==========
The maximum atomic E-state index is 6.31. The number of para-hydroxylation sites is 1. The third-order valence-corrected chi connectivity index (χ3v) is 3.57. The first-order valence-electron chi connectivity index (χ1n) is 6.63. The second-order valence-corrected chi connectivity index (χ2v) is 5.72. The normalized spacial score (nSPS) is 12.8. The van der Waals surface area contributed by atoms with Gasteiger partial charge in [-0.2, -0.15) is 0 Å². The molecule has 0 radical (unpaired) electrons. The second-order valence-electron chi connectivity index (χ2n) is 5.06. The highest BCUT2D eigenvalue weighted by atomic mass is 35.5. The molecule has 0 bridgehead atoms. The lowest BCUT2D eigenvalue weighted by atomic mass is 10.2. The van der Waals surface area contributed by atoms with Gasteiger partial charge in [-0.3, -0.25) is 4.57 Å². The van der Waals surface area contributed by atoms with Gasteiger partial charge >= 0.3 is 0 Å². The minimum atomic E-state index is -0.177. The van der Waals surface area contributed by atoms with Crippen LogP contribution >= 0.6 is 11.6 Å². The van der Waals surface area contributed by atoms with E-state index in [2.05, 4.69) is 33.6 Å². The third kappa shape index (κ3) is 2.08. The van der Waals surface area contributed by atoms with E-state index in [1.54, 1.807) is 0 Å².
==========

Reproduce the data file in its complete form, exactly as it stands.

The maximum atomic E-state index is 6.31. The number of para-hydroxylation sites is 1. The third-order valence-corrected chi connectivity index (χ3v) is 3.57. The first-order valence-electron chi connectivity index (χ1n) is 6.63. The second-order valence-corrected chi connectivity index (χ2v) is 5.72. The normalized spacial score (nSPS) is 12.8. The van der Waals surface area contributed by atoms with Gasteiger partial charge in [-0.2, -0.15) is 0 Å². The molecule has 0 radical (unpaired) electrons. The second-order valence-electron chi connectivity index (χ2n) is 5.06. The highest BCUT2D eigenvalue weighted by atomic mass is 35.5. The molecule has 0 bridgehead atoms. The lowest BCUT2D eigenvalue weighted by atomic mass is 10.2. The van der Waals surface area contributed by atoms with Gasteiger partial charge in [-0.3, -0.25) is 4.57 Å². The van der Waals surface area contributed by atoms with Gasteiger partial charge >= 0.3 is 0 Å². The minimum atomic E-state index is -0.177. The van der Waals surface area contributed by atoms with Crippen LogP contribution >= 0.6 is 11.6 Å². The van der Waals surface area contributed by atoms with E-state index in [2.05, 4.69) is 33.6 Å². The third kappa shape index (κ3) is 2.08. The van der Waals surface area contributed by atoms with E-state index in [1.54, 1.807) is 0 Å².